Perfect lighting, a great background, good sound and camera work can’t overcome an interviewee who is not at ease. That discomfort will show up in the quality of your interview. One of the best things you can do is get to know who you will be interviewing.

2) Get Acquainted

Plan on taking some time before the interview to get acquainted with the person. Ask “getting to know you” questions while you, the camera operator or coordinator gets the person set up for the shot.

3) The Interviewee’s Chair

Consider the interviewee’s posture and what you want it to be. Is it comfortable and relaxed, authoritative, or in the “hot seat?” What the person will sit on, or not sit on, will influence this.

4) Interview Questions

Write down the questions you want to ask in advance. To prepare your interviewees, you might want to give them an idea of what you’ll be asking, but don’t give them the exact questions as you want them to sound spontaneous.

5) Wardrobe

What your interviewee wears is also important. If possible, give him advance information about what to wear and more specifically, what not to wear. Neutral colors are best and light clothing on dark complexions should be avoided.

6) Setting Up The Side-By-Side Interview

A two person side-by-side interview is a trickier shot, especially if there is a significant height or skin complexion difference. This is one you’ll need more practice doing.

7) Audio Considerations

Before your shoot you want to assess the location’s audio conditions and prepare for noisy interruptions.

8) Lighting

As with the location’s audio conditions, you will need to consider how your subject will be lit. In all likelihood, you’ll need to add additional lighting.

9) Watch Your Background

When selecting backgrounds, consider where the camera will go and if the interviewee will have decent lighting AND good sound.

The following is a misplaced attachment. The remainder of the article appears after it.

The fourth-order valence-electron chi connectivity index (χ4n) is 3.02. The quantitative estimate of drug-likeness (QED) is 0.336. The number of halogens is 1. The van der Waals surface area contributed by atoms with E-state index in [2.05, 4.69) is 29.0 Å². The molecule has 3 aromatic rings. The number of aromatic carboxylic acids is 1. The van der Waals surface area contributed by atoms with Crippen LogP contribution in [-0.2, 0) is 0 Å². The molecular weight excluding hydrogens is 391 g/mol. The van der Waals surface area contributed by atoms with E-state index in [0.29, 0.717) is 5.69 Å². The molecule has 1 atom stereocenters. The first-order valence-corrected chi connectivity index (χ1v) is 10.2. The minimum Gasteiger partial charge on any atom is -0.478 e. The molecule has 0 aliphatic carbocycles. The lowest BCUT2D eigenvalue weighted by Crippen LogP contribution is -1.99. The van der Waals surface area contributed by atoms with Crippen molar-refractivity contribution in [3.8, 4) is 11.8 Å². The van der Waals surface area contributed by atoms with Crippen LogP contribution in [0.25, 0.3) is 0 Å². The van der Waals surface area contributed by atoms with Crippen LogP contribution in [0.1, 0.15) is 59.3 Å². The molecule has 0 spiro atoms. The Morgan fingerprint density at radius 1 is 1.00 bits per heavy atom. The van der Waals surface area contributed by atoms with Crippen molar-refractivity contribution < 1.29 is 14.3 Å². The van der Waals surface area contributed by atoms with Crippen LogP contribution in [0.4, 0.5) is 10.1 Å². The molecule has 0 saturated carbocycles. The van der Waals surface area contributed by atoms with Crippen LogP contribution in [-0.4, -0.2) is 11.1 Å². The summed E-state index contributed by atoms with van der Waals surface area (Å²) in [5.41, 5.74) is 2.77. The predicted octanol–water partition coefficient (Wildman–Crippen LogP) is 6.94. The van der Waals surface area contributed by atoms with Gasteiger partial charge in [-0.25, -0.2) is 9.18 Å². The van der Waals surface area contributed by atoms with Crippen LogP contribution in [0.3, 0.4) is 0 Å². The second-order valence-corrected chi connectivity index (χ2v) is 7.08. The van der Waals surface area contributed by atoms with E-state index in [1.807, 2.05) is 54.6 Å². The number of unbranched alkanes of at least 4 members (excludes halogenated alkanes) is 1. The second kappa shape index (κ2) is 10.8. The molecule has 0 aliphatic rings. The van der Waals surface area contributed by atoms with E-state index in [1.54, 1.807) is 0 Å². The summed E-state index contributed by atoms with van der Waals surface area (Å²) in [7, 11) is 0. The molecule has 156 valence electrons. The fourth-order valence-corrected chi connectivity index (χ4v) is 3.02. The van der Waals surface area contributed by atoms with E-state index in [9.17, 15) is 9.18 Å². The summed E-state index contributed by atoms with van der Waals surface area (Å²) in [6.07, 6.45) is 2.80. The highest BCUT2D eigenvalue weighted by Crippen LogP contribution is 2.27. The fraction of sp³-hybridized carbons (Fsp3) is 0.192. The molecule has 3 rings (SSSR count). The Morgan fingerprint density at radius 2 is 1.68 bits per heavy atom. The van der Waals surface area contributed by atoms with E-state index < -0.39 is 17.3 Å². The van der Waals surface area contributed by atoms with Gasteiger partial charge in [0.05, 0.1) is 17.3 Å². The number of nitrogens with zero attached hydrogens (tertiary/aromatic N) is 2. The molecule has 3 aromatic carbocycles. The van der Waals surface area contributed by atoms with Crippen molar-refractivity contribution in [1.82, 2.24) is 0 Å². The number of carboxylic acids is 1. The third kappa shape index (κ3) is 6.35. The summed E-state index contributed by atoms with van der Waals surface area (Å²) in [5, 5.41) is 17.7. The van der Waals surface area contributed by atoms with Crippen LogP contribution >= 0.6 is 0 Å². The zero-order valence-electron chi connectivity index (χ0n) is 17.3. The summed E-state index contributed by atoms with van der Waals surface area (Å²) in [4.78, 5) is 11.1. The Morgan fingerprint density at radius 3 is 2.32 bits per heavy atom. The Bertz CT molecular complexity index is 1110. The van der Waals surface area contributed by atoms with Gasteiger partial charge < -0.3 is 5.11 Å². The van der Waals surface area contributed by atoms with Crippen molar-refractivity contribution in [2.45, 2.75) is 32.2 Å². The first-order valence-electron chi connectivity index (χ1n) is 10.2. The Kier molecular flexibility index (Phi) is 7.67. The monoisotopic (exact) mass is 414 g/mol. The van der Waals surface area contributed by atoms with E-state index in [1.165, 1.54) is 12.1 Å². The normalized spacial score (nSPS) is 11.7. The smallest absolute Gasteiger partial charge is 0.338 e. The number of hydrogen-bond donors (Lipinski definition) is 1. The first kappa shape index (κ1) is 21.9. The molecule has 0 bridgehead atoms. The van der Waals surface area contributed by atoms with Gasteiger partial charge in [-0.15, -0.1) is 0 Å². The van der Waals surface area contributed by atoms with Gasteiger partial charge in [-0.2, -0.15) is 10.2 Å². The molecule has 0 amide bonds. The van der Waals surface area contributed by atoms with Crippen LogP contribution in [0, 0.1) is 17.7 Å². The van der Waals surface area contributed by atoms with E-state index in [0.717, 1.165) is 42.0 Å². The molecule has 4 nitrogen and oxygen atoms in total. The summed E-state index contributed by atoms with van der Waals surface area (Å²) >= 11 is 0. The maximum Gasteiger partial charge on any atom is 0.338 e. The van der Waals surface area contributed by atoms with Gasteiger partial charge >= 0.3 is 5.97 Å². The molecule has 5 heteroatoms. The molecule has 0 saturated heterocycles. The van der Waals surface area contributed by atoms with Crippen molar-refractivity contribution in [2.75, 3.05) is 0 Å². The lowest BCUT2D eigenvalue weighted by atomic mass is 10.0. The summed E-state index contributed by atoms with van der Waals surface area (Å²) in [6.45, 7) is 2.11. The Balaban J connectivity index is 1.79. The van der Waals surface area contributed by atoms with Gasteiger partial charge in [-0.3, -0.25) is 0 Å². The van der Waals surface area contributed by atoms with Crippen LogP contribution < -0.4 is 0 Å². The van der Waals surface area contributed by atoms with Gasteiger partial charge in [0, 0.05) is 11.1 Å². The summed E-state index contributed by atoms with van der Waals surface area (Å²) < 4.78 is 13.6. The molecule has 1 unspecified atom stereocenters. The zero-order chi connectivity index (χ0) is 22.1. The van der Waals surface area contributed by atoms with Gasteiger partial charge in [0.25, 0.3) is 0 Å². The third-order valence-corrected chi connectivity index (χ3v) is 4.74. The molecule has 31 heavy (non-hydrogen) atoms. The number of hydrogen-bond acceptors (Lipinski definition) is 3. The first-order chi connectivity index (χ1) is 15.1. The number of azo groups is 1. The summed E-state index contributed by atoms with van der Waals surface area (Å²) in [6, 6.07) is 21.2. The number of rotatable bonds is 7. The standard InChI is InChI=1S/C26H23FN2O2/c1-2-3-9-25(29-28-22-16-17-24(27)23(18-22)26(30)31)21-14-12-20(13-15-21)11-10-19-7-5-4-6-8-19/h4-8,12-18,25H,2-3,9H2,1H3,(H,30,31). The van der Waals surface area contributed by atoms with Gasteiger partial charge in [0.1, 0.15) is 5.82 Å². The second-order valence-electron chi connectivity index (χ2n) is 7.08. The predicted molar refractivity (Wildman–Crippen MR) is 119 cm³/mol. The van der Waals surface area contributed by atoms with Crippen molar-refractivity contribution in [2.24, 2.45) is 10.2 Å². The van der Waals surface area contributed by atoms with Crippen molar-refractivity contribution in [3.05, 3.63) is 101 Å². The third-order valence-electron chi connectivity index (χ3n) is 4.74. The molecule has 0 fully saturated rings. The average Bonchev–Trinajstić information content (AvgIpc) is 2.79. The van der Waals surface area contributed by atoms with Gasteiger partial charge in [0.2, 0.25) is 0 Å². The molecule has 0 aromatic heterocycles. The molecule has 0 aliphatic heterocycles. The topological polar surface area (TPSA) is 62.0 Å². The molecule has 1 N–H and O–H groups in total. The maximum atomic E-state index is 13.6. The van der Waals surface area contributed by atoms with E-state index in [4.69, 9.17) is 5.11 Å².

10) Framing

Staying on the same shot, like a medium shot, of even the most interesting person soon gets boring. This is where changing your framing will make a big difference in the quality of your video.

11) When The Interviewer Isn’t On-Camera

Here is a common scenario: you are the camera operator and the interviewer, so you can’t be on camera during the shoot. If you want to be shown asking the questions, then you will need to shoot yourself and add the two clips in the editing process.

12) Get A Release

Be sure to get a signed release from the interviewees before they leave. Granting an interview is an implied consent, but one on paper is insurance.

13) Shooting Video Interviews: When Things Go Wrong

Plan on things going wrong during an interview and think about how best to deal with them when that happens. Again, this is an area that will improve with practice.

Over the coming weeks we’ll delve more into each of these guidelines. Next week, we’ll talk about tips and tricks to make your interviewee comfortable. Having a comfortable interviewee will not only make shooting easier, it will make your video much better.

Video Interviews Tips: Where Should They Sit?

Here’s a video tip for when you shoot video interviews: where the person sits MATTERS! In this short video, you will learn:

  • Why an office chair, regular chair or couch does not work well;
  • What type of “chair” works better and why (it’s not about comfort!);
  • That the investment into a better chair is not large.

(If you can’t view this video on this page, you can watch it here on YouTube.) Folding Stool

The cushioned folding stool we featured is available at Amazon for $21.

Do you have any good video interview tips to share? Comment below and I will feature them (and you!) in our new book in our How To Make Money With Video Quick Guide Series: Shoot An Interview Like a Pro! that will be released in the coming weeks.